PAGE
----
Still, there are issues with the way this narrative is presented. Even though it’s simple, it’s hard to follow. Namely, it’s never easy to determine who he’s speaking to. Is he talking to himself? To Satan? To the mysterious figure who summoned him to the island? There are a number of other plot holes that regularly had me scratching my head. Why was he summoned to this specific island? Why are his fellow demons attacking him? Why is he trying to escape and return to hell, when dialogue in the introduction suggests that he’s always wanted to escape hell and visit earth? I’m not going to spoil the story or its one major plot twist, but it felt very lazy, as if the writers were last-minute adding to the story as they went along.
Tainted Fate takes place in a gloomy and depressing island. Dead trees, stormy skies, and dilapidated churches all add to the ambiance. The location sets a specific tone and mood throughout the game which fits your adventure perfectly. Tainted Fate is a semi-linear adventure game, in which every set-piece is a relevant location that will need to be explored at some point. The game’s music, which is slow and haunting during exploration sequences but transitions to death metal during combat sequences, fits very well.
Tainted Fate has extremely poor graphics. With smudged, cartoony textures and flat lighting, this game is often downright unpleasant to look at. This is why it surprises me that the environment, partly thanks to these graphics, is one of my favorite aspects of the game. The grotesque and unattractive visuals only contribute to a bleak, depressing atmosphere. It may be a cliche theme, reminiscent of an Edgar Allen Poe story, but the aesthetic in Tainted Fate’s map is even more memorable than any other aspect of its gameplay.
As you’d expect from a game with graphics like these, performance is generally smooth and without any noticeable lag. What’s surprising, however, is that loading times in this game are painfully long; I quit the game a couple times as a result of losing my patience to all the loading screens. The user interface of this game feels low-budget and isn’t anything special, but isn’t bad. The Steam store page for Tainted Fate boasts about how immersive it is due to its lack of any heads-up display. I have mixed opinions about this claim; in a game with controls as simple as Tainted Fate, there really shouldn’t be a HUD no matter what. I don’t believe this is all that exciting of a feature, and doesn’t make the game any more immersive than you would otherwise expect. However, the goal of an immersive non-HUD is successfully reflected in your abilities. When switching between abilities, different warts and cysts grow on your hands, with different colors to reflect the ability you’ve equipped. I applaud this design choice, as it ensures that there is truly no intrusive on-screen text whatsoever.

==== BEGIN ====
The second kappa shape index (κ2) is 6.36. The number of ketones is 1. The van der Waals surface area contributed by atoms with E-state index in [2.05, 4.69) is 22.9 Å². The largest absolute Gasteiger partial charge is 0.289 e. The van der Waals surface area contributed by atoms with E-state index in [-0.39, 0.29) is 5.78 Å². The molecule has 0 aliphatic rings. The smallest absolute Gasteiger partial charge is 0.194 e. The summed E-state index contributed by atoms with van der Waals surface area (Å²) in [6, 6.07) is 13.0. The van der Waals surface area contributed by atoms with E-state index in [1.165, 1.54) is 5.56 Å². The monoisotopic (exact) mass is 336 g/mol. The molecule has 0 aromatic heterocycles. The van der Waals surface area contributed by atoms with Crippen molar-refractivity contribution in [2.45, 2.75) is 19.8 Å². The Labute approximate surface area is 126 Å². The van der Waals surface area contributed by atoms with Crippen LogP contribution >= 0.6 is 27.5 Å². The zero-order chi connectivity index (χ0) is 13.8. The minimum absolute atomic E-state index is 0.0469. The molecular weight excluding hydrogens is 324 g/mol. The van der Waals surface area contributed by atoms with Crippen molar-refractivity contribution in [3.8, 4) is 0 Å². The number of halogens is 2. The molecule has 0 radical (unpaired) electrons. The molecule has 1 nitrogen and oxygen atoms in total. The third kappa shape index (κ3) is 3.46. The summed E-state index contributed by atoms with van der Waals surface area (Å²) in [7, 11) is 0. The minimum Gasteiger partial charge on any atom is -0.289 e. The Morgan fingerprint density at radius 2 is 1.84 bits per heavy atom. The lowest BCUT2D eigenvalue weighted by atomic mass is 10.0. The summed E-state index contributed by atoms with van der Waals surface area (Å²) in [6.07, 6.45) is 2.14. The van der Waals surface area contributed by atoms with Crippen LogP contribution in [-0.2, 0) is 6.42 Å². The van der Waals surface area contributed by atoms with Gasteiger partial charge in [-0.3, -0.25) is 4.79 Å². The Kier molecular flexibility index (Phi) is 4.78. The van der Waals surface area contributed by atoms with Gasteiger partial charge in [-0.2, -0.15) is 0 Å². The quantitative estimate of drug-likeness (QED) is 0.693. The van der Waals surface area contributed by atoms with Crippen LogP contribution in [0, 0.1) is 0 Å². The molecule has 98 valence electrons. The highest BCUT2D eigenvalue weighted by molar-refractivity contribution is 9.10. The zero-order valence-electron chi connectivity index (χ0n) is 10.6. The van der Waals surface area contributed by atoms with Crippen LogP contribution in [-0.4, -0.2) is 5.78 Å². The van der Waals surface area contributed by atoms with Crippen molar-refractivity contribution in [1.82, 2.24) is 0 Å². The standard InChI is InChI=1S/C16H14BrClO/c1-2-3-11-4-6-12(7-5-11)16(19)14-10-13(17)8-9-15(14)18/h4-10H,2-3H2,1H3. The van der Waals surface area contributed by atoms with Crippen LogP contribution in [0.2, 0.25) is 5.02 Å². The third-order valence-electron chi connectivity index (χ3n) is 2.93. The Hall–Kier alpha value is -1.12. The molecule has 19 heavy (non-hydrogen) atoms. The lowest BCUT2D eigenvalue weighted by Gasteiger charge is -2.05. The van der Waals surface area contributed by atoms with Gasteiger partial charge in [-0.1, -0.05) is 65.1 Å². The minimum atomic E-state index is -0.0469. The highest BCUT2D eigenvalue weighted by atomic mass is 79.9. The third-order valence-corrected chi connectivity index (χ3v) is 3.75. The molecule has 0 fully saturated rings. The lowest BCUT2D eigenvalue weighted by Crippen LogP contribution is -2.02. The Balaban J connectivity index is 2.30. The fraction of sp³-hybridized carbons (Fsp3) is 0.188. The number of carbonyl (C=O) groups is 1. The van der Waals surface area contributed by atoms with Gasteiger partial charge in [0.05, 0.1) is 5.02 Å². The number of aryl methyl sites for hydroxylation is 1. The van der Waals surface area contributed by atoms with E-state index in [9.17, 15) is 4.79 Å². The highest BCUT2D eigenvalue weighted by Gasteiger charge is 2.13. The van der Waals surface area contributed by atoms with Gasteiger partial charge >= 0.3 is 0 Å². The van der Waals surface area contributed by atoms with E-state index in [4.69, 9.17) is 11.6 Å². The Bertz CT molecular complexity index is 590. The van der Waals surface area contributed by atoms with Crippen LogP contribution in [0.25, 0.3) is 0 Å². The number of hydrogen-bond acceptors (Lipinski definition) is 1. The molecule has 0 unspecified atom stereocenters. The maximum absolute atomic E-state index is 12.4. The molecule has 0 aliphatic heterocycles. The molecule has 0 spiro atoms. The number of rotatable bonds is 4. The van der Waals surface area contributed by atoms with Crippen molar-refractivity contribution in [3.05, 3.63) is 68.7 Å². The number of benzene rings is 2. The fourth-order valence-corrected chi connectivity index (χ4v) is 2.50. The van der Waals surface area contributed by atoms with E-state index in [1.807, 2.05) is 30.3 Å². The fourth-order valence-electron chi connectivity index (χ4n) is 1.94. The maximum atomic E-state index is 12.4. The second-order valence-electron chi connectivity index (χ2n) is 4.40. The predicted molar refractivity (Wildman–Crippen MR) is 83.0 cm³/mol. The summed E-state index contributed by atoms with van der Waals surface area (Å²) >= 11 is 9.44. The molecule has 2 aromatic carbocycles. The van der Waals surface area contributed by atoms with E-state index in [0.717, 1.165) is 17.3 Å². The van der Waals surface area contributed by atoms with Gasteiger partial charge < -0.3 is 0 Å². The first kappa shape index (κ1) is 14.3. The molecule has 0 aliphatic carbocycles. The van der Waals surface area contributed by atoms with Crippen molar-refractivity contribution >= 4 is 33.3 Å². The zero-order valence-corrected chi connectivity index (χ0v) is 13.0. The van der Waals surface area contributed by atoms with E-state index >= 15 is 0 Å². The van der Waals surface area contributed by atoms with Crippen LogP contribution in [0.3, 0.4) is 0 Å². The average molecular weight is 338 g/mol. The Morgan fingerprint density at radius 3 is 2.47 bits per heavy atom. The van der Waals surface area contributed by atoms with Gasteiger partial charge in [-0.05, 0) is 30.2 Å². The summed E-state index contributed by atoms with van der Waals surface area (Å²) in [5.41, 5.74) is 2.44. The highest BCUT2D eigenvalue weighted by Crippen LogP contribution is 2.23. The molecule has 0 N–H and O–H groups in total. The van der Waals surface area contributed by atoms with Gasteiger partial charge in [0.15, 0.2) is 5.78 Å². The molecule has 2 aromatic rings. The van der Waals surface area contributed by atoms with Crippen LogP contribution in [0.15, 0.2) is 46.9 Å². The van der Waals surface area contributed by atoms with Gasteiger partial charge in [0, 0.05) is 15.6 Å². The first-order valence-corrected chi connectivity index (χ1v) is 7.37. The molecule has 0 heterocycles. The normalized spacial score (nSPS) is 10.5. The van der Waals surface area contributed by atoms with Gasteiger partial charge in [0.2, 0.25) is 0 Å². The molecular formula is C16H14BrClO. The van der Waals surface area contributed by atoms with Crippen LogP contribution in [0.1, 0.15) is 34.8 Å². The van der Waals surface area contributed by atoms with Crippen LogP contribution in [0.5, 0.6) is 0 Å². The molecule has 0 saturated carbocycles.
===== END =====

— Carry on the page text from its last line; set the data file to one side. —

Tainted Fate took me around two hours to complete, across a varied environment with numerous boss battles. Even when the combat was boring, I found myself engaged with the adventure as a whole and never felt the urge to exit.
Overall, the level design in this game isn’t bad. The only exception were moments when you must throw a certain quota of severed heads into a hellish vat that spawns from the ground. You still get credit for throwing whole bodies in, without ripping their heads off, somehow making combat even easier. Akin to wave-based survival segments, these scenes are tiresome and serve little purpose other than filler. I also couldn’t reach the final boss battle, with a glitch in the preceding puzzle. There’s still room for Tainted Fate to improve, however, as this issue and many others are being addressed by the developers. This is an early access title, with player comments regularly being considered.
What would I pay for it? Tainted Fate is buggy, short, easy, and low-budget. It has a wide variety of issues that bog down the experience and make it feel incredibly cheap. The game’s lack of any difficulty is also a nuisance. Nonetheless, I’d be lying if I said I didn’t get some amount of fun out of playing it. The adventure is engaging, the aesthetic is memorable, and the concepts are interesting. If you purchase Tainted Fate for its asking price of $15, you will be sorely disappointed. If it were $5, however, I would consider it worth a buy. It’s not a great game, or even necessarily a good one. For a uniquely mediocre demonic adventure, I would definitely recommend picking it up on sale.